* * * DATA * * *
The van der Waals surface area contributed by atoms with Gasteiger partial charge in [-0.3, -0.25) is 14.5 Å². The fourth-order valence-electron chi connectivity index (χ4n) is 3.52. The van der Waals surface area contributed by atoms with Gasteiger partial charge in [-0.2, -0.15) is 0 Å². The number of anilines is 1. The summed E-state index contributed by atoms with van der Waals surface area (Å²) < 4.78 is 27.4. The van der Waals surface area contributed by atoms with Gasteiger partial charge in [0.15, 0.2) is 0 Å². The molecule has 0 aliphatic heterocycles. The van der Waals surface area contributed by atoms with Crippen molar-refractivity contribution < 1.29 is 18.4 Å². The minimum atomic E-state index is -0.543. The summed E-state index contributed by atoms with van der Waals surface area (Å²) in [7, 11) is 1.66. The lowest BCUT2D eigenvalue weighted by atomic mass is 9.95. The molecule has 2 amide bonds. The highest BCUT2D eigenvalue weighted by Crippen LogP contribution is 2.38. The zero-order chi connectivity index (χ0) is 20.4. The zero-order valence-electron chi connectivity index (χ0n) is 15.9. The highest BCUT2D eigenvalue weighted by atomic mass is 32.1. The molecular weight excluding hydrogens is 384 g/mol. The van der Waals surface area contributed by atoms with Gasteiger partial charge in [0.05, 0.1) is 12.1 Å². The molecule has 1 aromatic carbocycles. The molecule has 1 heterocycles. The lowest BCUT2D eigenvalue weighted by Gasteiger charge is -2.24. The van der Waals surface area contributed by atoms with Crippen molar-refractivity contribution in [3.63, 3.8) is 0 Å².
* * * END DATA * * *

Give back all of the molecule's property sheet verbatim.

The van der Waals surface area contributed by atoms with Gasteiger partial charge in [-0.3, -0.25) is 14.5 Å². The fourth-order valence-electron chi connectivity index (χ4n) is 3.52. The van der Waals surface area contributed by atoms with Gasteiger partial charge in [-0.2, -0.15) is 0 Å². The number of anilines is 1. The summed E-state index contributed by atoms with van der Waals surface area (Å²) < 4.78 is 27.4. The van der Waals surface area contributed by atoms with Gasteiger partial charge in [0.15, 0.2) is 0 Å². The molecule has 0 aliphatic heterocycles. The van der Waals surface area contributed by atoms with Crippen molar-refractivity contribution < 1.29 is 18.4 Å². The minimum atomic E-state index is -0.543. The summed E-state index contributed by atoms with van der Waals surface area (Å²) in [7, 11) is 1.66. The lowest BCUT2D eigenvalue weighted by atomic mass is 9.95. The molecule has 2 amide bonds. The highest BCUT2D eigenvalue weighted by Crippen LogP contribution is 2.38. The zero-order chi connectivity index (χ0) is 20.4. The zero-order valence-electron chi connectivity index (χ0n) is 15.9. The highest BCUT2D eigenvalue weighted by atomic mass is 32.1. The molecular weight excluding hydrogens is 384 g/mol. The van der Waals surface area contributed by atoms with Gasteiger partial charge in [0.05, 0.1) is 12.1 Å². The molecule has 1 aromatic carbocycles. The molecule has 1 heterocycles. The lowest BCUT2D eigenvalue weighted by Gasteiger charge is -2.24. The van der Waals surface area contributed by atoms with Crippen molar-refractivity contribution in [3.63, 3.8) is 0 Å².